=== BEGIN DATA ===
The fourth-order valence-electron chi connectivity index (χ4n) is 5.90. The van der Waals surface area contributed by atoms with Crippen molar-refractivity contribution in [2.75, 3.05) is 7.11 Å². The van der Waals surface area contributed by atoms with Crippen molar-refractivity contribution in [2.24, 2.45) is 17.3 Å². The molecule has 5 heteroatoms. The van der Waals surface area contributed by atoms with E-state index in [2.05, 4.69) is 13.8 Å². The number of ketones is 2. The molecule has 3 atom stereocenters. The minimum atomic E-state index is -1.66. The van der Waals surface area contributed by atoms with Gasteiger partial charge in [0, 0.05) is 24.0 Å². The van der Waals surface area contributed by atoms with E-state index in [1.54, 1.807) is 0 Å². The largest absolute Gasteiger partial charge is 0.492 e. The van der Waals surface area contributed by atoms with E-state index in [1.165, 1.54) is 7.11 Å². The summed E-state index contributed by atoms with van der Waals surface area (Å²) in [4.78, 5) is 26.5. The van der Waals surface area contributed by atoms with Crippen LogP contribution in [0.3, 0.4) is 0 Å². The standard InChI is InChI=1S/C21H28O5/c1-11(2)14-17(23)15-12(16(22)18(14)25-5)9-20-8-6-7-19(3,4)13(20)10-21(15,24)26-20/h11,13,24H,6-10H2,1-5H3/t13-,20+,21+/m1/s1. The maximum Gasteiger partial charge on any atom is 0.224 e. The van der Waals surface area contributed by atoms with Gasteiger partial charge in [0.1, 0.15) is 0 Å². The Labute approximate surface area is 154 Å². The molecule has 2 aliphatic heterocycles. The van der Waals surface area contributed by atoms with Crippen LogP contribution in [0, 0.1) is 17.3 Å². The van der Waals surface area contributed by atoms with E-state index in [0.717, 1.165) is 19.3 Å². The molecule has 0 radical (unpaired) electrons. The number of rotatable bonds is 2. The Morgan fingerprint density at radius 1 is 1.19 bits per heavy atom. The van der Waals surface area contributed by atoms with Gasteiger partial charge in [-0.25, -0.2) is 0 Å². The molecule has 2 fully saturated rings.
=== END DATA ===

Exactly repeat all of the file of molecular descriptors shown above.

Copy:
The fourth-order valence-electron chi connectivity index (χ4n) is 5.90. The van der Waals surface area contributed by atoms with Crippen molar-refractivity contribution in [2.75, 3.05) is 7.11 Å². The van der Waals surface area contributed by atoms with Crippen molar-refractivity contribution in [2.24, 2.45) is 17.3 Å². The molecule has 5 heteroatoms. The van der Waals surface area contributed by atoms with E-state index in [2.05, 4.69) is 13.8 Å². The number of ketones is 2. The molecule has 3 atom stereocenters. The minimum atomic E-state index is -1.66. The van der Waals surface area contributed by atoms with Gasteiger partial charge in [0, 0.05) is 24.0 Å². The van der Waals surface area contributed by atoms with E-state index in [1.54, 1.807) is 0 Å². The largest absolute Gasteiger partial charge is 0.492 e. The van der Waals surface area contributed by atoms with E-state index in [1.165, 1.54) is 7.11 Å². The summed E-state index contributed by atoms with van der Waals surface area (Å²) in [4.78, 5) is 26.5. The van der Waals surface area contributed by atoms with Crippen LogP contribution in [0.3, 0.4) is 0 Å². The standard InChI is InChI=1S/C21H28O5/c1-11(2)14-17(23)15-12(16(22)18(14)25-5)9-20-8-6-7-19(3,4)13(20)10-21(15,24)26-20/h11,13,24H,6-10H2,1-5H3/t13-,20+,21+/m1/s1. The maximum Gasteiger partial charge on any atom is 0.224 e. The van der Waals surface area contributed by atoms with Gasteiger partial charge in [0.1, 0.15) is 0 Å². The Labute approximate surface area is 154 Å². The molecule has 2 aliphatic heterocycles. The van der Waals surface area contributed by atoms with Crippen LogP contribution in [0, 0.1) is 17.3 Å². The van der Waals surface area contributed by atoms with E-state index in [0.717, 1.165) is 19.3 Å². The molecule has 0 radical (unpaired) electrons. The number of rotatable bonds is 2. The Morgan fingerprint density at radius 1 is 1.19 bits per heavy atom. The van der Waals surface area contributed by atoms with Gasteiger partial charge in [-0.25, -0.2) is 0 Å². The molecule has 2 fully saturated rings.